This chain was too long out of the pack and needed to be cut (as usual) and there are many different ways you can measure the correct length of the chain based on the gearing you have fitted. The way I do it is to fit the chain on the largest chain ring and the smallest cog. Next I pull the chain tight until the lower jockey wheel of the rear derailleur is sitting directly under the quick release skewer of the rear wheel. I then secure the chain at this length using a small zip tie. As this chain is supplied with a quick link, I make sure I zip tie the chain allowing for the quick link (as if the quick link were holding the chain together). At this point you will have the extra links dangling from the chain as it has not been cut yet.
The next step is to place the chain on all 4 extreme combinations to check that the rear derailleur is not over-extended or touching the cogs of the freewheel. Those combinations are;
- Large chain ring with small rear cog.
- Large chain ring with large rear cog.
- Small chain ring with small rear cog.
- Small chain ring with large rear cog.
Everything was perfect, so I cut the chain at the correct point and fitted the quick link which was very easy. The final step is to apply a lubricant to EVERY roller on the chain. I prefer to use a dry lubricant as this doesn’t splatter all over the rear wheel and chain stays. I find it perfect for dry riding and reduced cleaning. You will need to reapply every 150 kms or so. You will know when relubrication is required as the drive train gets noisy.
Fit Some Pedals
Purists please look away, I have NOT fitted a nice set of vintage Super Record pedals with toe-clips and straps. Instead I have fitted a set of modern Shimano (R7000) 105 modern clipless pedals. Whilst I have a set of vintage pedals, I just can’t live without clipless pedals.
So the interesting thing is pedal threads have remained the same since the 1980’s at 9/16″ 20 tpi. However, the thread on the drive side crank of this particular Campagnolo Super Record crankset was tight even though it looked to be in good condition.
My other set of vintage Campagnolo Super Record cranks threaded modern pedals without any effort so I knew they should fit OK. Also the thread on the left crank of this crankset also worked fine. So I tried a different Shimano pedal but it was the same situation. Next I decided to try fitting a vintage Campagnolo Super Record pedal and it went perfectly without any issue at all which had me surprised! At this point I would have run a tap through the crank to clean and reset the threads, but unfortunately I didn’t have this tool.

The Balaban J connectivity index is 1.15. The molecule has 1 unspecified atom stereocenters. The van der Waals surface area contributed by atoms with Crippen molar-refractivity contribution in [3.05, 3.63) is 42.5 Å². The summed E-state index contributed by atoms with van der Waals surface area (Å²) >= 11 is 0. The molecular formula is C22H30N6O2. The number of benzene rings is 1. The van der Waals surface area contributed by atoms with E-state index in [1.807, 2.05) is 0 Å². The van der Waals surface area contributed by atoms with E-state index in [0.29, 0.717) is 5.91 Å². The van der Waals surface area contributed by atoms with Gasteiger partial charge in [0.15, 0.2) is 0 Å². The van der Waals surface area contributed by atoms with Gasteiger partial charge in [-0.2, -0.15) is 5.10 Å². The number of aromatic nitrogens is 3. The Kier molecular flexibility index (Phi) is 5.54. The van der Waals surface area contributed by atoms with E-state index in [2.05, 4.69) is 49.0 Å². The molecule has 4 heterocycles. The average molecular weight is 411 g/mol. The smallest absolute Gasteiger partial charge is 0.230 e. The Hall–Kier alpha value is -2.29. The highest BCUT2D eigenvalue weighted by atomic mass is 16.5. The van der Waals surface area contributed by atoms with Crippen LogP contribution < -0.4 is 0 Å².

So I did it the old fashioned way which is to apply lots of grease to the threads and screw the pedal in for a few turns of resistance. Loosen it a few turns and repeat loosening and tightening in this section until the resistance dropped at which point I went in a little further and repeated the same steps. Several times during this process I completely removed the pedal and cleaned all the threads, then regreased and continued the process gradually going deeper until I was able to thread the pedal in fully with minimal resistance. Problem solved.
Article Continues on the Next Page
I hope you have enjoyed reading this article so far. On the next page you can read about the first test ride of this bike and wrapping the bar tape to complete the build.
Please remember that this information is only to be used as a guide.
I consider myself an enthusiast, not an expert. Whilst I enjoy working on my own bikes, I am not a qualified bicycle mechanic. The content of this article is purely illustrative and does not constitute professional advice. For your own safety, this type of work should only be undertaken by a qualified bicycle mechanic. Incorrect assembly of parts could result in equipment damage, personal injury or death.
I have been riding and working on my own bikes for many years now. I wanted to share my experiences, knowledge and research with others. My aim is to inspire people to get involved in all aspects of this amazing sport. Cheers.
I welcome reader feedback in the comments section. Should you wish to suggest an amendment, please include a note advising the source of your information so that myself and other readers can ascertain the accuracy of your information. Note: Trolling or argumentative comments will be removed as they are counter-productive.